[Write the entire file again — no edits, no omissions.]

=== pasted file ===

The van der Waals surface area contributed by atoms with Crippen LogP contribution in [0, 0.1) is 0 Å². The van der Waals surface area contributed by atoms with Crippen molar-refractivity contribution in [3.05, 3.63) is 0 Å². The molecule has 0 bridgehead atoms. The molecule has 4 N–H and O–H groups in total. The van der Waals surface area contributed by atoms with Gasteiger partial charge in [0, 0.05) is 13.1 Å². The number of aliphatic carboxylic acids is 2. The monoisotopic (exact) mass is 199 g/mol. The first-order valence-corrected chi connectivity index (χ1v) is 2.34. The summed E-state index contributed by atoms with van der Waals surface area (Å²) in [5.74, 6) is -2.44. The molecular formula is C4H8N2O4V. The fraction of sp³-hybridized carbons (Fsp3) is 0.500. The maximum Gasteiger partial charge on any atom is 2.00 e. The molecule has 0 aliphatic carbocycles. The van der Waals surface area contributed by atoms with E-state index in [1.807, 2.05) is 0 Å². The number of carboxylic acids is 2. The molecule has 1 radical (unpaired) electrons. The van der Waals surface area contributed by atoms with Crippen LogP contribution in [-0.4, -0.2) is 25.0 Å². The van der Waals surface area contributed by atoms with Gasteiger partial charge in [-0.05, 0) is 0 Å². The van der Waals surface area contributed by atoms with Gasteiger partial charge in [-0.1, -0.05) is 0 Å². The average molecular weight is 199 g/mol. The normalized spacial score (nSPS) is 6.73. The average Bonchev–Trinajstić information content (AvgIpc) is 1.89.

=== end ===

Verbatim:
The van der Waals surface area contributed by atoms with Crippen LogP contribution in [0, 0.1) is 0 Å². The van der Waals surface area contributed by atoms with Crippen molar-refractivity contribution in [3.05, 3.63) is 0 Å². The molecule has 0 bridgehead atoms. The molecule has 4 N–H and O–H groups in total. The van der Waals surface area contributed by atoms with Gasteiger partial charge in [0, 0.05) is 13.1 Å². The number of aliphatic carboxylic acids is 2. The monoisotopic (exact) mass is 199 g/mol. The first-order valence-corrected chi connectivity index (χ1v) is 2.34. The summed E-state index contributed by atoms with van der Waals surface area (Å²) in [5.74, 6) is -2.44. The molecular formula is C4H8N2O4V. The fraction of sp³-hybridized carbons (Fsp3) is 0.500. The maximum Gasteiger partial charge on any atom is 2.00 e. The molecule has 0 aliphatic carbocycles. The van der Waals surface area contributed by atoms with E-state index in [1.807, 2.05) is 0 Å². The number of carboxylic acids is 2. The molecule has 1 radical (unpaired) electrons. The van der Waals surface area contributed by atoms with Crippen LogP contribution in [-0.4, -0.2) is 25.0 Å². The van der Waals surface area contributed by atoms with Gasteiger partial charge in [-0.05, 0) is 0 Å². The van der Waals surface area contributed by atoms with Gasteiger partial charge in [-0.1, -0.05) is 0 Å². The average molecular weight is 199 g/mol. The normalized spacial score (nSPS) is 6.73. The average Bonchev–Trinajstić information content (AvgIpc) is 1.89.